Pensions got clobbered in January, as stock markets mostly lost ground while interest rates reached new all-time lows. Both model plans we track  lost ground last month, with Plan A dropping 4% while the more conservative Plan B lost 1%:
Stock indexes, other than NASDAQ, lost ground last month, with a diversified stock portfolio falling more than 1%:
Treasury rates fell a stunning 0.4% in January and corporate bond yields fell more than 0.25% on rising credit spreads. As a result, bonds gained 4%-6% last month, with long duration and Treasury bonds performing best.
Overall, our traditional 60/40 portfolio gained less than 1% during January, while the conservative 20/80 portfolio earned more than 2%.
Pension liabilities (for funding, accounting, and de-risking purposes) are driven by market interest rates. The first graph below compares our Aa GAAP spot yield curve at December 31, 2019 and January 31, 2020. The second graph below shows our estimate of movements in effective GAAP discount rates for pension obligations of various duration during January:
Corporate bond yields moved down more than 0.25% in January. As a result, pension liabilities jumped 3%-5% during the month.
Pensions rallied late in 2019 as stocks and interest rates rose, but markets reversed ground in January, producing pain for pension sponsors. The graphs below show the movement of assets and liabilities during January 2020:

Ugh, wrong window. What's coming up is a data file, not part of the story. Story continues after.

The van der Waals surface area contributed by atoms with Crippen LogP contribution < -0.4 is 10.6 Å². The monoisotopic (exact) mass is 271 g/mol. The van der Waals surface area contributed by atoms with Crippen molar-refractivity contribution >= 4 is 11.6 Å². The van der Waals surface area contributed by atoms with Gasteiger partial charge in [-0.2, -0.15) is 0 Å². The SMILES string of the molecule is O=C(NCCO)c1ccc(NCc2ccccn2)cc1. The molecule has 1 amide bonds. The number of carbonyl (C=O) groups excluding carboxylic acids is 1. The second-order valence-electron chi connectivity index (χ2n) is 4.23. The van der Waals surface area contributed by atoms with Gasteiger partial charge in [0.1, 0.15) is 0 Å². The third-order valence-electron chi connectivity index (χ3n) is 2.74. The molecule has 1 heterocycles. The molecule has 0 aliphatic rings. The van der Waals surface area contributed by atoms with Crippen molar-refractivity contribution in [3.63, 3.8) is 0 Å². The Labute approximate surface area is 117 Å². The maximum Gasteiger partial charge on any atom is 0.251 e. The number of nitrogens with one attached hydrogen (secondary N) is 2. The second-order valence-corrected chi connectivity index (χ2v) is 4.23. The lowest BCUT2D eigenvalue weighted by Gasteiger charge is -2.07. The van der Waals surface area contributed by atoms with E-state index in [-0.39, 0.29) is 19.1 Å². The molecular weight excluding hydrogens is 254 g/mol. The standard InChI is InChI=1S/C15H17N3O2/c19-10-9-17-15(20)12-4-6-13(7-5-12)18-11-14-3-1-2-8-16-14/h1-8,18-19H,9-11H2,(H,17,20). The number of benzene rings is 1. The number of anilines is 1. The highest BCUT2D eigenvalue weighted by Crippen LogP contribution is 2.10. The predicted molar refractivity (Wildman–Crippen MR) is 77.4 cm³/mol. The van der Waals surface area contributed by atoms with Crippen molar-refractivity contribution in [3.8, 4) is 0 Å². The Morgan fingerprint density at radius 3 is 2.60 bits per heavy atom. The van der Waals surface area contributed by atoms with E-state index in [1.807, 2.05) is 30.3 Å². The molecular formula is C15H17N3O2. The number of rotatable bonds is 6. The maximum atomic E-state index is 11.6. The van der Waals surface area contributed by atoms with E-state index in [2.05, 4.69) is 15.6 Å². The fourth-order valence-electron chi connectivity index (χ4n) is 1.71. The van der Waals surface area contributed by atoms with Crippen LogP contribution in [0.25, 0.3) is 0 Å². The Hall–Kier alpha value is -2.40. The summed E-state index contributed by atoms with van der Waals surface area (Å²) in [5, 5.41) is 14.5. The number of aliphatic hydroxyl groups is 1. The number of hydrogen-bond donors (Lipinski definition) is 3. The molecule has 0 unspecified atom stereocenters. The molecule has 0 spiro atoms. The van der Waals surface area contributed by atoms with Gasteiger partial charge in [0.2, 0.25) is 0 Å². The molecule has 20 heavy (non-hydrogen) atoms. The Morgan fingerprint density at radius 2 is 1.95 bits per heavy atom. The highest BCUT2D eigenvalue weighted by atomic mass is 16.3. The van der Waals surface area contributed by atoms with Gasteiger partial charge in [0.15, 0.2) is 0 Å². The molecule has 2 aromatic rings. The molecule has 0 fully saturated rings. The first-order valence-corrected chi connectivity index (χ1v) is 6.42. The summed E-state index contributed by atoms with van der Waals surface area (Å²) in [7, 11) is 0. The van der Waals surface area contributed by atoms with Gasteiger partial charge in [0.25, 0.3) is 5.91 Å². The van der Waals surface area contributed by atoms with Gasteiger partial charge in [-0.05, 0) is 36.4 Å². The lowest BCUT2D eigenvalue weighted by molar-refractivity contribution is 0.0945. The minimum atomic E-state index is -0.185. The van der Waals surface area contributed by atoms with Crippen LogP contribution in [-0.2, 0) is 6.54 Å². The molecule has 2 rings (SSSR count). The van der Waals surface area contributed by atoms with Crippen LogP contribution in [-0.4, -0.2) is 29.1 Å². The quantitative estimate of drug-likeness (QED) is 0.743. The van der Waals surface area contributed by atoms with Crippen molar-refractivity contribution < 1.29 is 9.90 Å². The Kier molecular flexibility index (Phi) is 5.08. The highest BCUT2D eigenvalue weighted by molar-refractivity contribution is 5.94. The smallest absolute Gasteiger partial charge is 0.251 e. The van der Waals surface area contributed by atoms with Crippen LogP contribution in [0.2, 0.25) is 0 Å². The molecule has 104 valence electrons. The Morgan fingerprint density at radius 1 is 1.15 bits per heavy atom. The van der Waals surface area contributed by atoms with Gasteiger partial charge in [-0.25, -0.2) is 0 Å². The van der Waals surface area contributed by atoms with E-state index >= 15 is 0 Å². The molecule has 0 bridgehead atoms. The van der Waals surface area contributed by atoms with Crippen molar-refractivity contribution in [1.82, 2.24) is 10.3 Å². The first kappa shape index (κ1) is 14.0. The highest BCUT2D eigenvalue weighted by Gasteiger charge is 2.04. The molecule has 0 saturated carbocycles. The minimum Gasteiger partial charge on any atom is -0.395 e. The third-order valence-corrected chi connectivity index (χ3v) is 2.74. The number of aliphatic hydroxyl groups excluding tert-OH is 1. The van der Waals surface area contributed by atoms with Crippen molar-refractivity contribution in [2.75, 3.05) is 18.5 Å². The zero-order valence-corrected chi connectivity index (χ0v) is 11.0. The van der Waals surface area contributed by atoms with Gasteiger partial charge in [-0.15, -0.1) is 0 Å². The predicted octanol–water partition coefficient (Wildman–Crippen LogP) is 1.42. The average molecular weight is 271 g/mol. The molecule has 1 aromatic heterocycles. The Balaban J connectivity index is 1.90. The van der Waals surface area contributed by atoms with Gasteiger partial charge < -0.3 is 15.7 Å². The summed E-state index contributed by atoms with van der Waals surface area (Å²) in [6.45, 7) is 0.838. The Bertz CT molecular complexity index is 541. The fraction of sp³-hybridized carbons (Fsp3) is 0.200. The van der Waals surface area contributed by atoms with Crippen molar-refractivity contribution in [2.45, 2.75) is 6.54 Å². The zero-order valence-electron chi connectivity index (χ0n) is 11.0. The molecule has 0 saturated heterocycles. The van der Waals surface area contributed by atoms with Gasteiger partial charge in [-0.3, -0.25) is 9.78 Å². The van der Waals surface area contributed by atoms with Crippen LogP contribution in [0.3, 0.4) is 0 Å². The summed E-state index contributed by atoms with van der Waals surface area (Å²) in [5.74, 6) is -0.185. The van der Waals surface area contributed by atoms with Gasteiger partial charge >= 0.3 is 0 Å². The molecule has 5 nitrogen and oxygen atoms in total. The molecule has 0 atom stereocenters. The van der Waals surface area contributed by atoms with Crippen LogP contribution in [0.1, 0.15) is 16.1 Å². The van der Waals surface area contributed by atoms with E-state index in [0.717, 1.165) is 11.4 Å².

Pension funding relief has reduced required plan funding since 2012, but under current law, this relief will gradually sunset. Given the current level of market interest rates, it is possible that relief reduces the funding burden through 2028, but the rates used to measure liabilities will move significantly lower over the next few years, increasing funding requirements for pension sponsors that have only made required contributions.
Discount rates plunged last month. We expect most pension sponsors will use effective discount rates in the 2.7%-3.1% range to measure pension liabilities right now, the lowest rates on record.
The table below summarizes rates that plan sponsors are required to use for IRS funding purposes for 2020, along with estimates for 2021. Pre-relief, both 24-month averages and December ‘spot’ rates, which are still required for some calculations, such as PBGC premiums, are also included.
 Plan A is a traditional plan (duration 12 at 5.5%) with a 60/40 asset allocation, while Plan B is a largely retired plan (duration 9 at 5.5%) with a 20/80 allocation with a greater emphasis on corporate and long-duration bonds. We assume overhead expenses of 1% of plan assets per year, and we assume the plans are 100% funded at the beginning of the year and ignore benefit accruals, contributions, and benefit payments in order to isolate the financial performance of plan assets versus liabilities.